“About halfway through Nuclear Aftershocks, a new FRONTLINE documentary about the physical and social fallout of the Fukushima nuclear disaster, it becomes clear that correspondent Miles O’Brien and his production team are really going to piss some people off. In the best possible way. Continue reading
Tag Archives: Germany
“LONDON — One of the driest spring seasons on record in northern Europe has sucked soils dry and sharply reduced river levels to the point that governments are starting to fear crop losses and France, in particular, is bracing for blackouts as its river-cooled nuclear power plants may be forced to shut down.
French Agriculture Minister Bruno Le Maire warned this week that the warmest and driest spring in half a century could slash wheat yields and might even push up world prices despite the U.N. Food and Agriculture Organization’s predicting a bumper global crop due to greater plantings. Continue reading
Food Freedom has deliberately refrained from posting any suggestion that Germany’s superbug is related to biowarfare, until further evidence emerged.
Various sources now corroborate this story, including The Atlantic:
“On Tuesday [May 31], the German newspaper Süddeutsche Zeitung reported that [leading German E. coli researcher Helge] Karch had discovered that the O104:H4 bacteria responsible for the current outbreak is a so-called chimera that contains genetic materia from various E. coli bacteria. It also contains DNA sequences from plague bacteria, which makes it particularly pathogenic.” Continue reading
“After mistakenly blaming Spanish cucumbers and organic sprouts for a deadly E. coli outbreak, criticism of the German authorities is mounting. The Local looks at who’s handling the health crisis.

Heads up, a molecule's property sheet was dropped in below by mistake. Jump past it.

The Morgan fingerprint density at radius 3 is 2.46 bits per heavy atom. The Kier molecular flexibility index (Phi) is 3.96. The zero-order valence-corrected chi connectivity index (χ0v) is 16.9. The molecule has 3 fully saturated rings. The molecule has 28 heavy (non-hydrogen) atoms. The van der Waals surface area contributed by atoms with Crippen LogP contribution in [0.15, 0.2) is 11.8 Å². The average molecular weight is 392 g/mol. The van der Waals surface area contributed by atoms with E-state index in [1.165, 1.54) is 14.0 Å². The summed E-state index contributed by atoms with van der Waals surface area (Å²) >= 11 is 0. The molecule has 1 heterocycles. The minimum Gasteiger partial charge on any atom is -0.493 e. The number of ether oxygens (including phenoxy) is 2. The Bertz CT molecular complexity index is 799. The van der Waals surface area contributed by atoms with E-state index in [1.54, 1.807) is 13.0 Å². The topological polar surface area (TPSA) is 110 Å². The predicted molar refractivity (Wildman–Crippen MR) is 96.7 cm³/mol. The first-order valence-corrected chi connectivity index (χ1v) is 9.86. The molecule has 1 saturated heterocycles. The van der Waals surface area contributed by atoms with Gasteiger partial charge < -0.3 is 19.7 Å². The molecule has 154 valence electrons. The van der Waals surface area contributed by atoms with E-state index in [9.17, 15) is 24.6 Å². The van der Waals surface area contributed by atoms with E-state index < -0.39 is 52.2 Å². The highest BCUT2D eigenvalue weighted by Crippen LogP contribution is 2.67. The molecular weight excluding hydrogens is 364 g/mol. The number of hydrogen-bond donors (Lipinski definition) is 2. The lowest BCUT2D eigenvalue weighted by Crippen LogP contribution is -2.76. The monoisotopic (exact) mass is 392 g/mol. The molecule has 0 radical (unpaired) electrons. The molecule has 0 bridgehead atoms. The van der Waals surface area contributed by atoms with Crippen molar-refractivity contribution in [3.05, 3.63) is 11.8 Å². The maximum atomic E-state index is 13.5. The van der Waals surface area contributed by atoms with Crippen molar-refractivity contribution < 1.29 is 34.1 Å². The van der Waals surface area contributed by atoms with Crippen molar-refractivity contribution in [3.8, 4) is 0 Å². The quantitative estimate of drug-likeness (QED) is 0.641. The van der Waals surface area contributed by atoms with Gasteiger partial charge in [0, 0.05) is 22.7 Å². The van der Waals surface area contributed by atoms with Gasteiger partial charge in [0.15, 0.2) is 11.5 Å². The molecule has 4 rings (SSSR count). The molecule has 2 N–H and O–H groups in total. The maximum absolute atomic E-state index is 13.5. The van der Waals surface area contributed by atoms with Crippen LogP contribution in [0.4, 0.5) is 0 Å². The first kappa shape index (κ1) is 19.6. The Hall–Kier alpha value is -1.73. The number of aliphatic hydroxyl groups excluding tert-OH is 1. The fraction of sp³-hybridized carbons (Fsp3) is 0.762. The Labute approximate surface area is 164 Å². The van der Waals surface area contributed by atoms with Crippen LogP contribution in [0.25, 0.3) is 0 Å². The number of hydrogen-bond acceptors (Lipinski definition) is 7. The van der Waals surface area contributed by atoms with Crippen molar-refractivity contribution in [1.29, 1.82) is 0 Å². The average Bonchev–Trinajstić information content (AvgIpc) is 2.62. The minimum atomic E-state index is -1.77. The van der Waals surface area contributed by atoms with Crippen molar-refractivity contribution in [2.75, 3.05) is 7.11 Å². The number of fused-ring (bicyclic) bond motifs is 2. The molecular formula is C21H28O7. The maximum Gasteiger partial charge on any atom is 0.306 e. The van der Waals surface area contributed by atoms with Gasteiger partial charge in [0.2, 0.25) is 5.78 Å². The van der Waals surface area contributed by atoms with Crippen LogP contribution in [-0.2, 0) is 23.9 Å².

State agriculture ministers rarely make the news in Germany, but Gert Lindemann from Lower Saxony recently gained international attention by announcing contaminated sprouts might be responsible for killing at least 24 people and sickening thousands. Continue reading
“BERLIN—An unusually lethal strain of E. coli bacteria has infected more than 1,500 people in Germany, mystifying public health officials, ravaging Spain’s agricultural heartland, and touching off panic in Europe as people weighed whether it was safe to eat raw vegetables.
The source of the outbreak, similar to the bacteria involved in the Walkerton, Ont., tragedy 11 years ago, remained unknown. It has killed at least 16 people, 15 in Germany and a Swede who visited there recently. Continue reading
The bacteria are commonly linked to raw or undercooked meat or to unwashed vegetables and fruit. Cucumbers imported into Germany from Spain had initially been blamed for this outbreak, but new evidence suggested that isn’t the case.
The deaths have been attributed to hemolytic-uremic syndrome, which can occur after infection with some especially virulent strains of E. coli. The World Health Organization has warned countries about the severity of the condition, one of the more dangerous complications of E. coli poisoning. Continue reading